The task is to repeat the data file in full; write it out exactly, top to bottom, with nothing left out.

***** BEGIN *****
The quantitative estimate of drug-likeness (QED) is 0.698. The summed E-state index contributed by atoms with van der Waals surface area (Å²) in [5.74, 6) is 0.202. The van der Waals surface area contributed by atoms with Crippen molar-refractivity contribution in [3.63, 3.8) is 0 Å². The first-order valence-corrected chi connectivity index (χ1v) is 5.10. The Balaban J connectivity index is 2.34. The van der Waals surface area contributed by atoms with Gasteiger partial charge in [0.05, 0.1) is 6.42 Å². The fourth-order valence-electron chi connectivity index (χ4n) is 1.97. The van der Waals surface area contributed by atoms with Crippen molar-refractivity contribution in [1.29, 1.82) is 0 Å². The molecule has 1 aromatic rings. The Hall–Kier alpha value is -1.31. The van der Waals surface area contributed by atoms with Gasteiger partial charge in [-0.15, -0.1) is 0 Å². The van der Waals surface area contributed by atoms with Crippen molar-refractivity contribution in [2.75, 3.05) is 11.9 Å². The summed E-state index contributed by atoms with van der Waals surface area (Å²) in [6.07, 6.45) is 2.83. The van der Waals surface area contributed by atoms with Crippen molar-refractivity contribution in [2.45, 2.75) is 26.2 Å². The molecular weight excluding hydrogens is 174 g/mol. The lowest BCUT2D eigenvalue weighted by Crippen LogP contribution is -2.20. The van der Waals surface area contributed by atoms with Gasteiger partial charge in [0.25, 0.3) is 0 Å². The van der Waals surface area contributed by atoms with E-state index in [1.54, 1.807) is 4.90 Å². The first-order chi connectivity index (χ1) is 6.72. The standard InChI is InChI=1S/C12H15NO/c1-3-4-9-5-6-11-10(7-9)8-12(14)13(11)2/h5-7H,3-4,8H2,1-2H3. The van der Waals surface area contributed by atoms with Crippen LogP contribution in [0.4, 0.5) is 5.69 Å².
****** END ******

The quantitative estimate of drug-likeness (QED) is 0.698. The summed E-state index contributed by atoms with van der Waals surface area (Å²) in [5.74, 6) is 0.202. The van der Waals surface area contributed by atoms with Crippen molar-refractivity contribution in [3.63, 3.8) is 0 Å². The first-order valence-corrected chi connectivity index (χ1v) is 5.10. The Balaban J connectivity index is 2.34. The van der Waals surface area contributed by atoms with Gasteiger partial charge in [0.05, 0.1) is 6.42 Å². The fourth-order valence-electron chi connectivity index (χ4n) is 1.97. The van der Waals surface area contributed by atoms with Crippen molar-refractivity contribution in [1.29, 1.82) is 0 Å². The molecule has 1 aromatic rings. The Hall–Kier alpha value is -1.31. The van der Waals surface area contributed by atoms with Gasteiger partial charge in [-0.15, -0.1) is 0 Å². The van der Waals surface area contributed by atoms with Crippen molar-refractivity contribution in [2.75, 3.05) is 11.9 Å². The summed E-state index contributed by atoms with van der Waals surface area (Å²) in [6.07, 6.45) is 2.83. The van der Waals surface area contributed by atoms with Crippen molar-refractivity contribution in [2.45, 2.75) is 26.2 Å². The molecular weight excluding hydrogens is 174 g/mol. The lowest BCUT2D eigenvalue weighted by Crippen LogP contribution is -2.20. The van der Waals surface area contributed by atoms with Gasteiger partial charge in [0.25, 0.3) is 0 Å². The van der Waals surface area contributed by atoms with E-state index in [1.54, 1.807) is 4.90 Å². The first-order chi connectivity index (χ1) is 6.72. The standard InChI is InChI=1S/C12H15NO/c1-3-4-9-5-6-11-10(7-9)8-12(14)13(11)2/h5-7H,3-4,8H2,1-2H3. The van der Waals surface area contributed by atoms with Crippen LogP contribution in [0.4, 0.5) is 5.69 Å².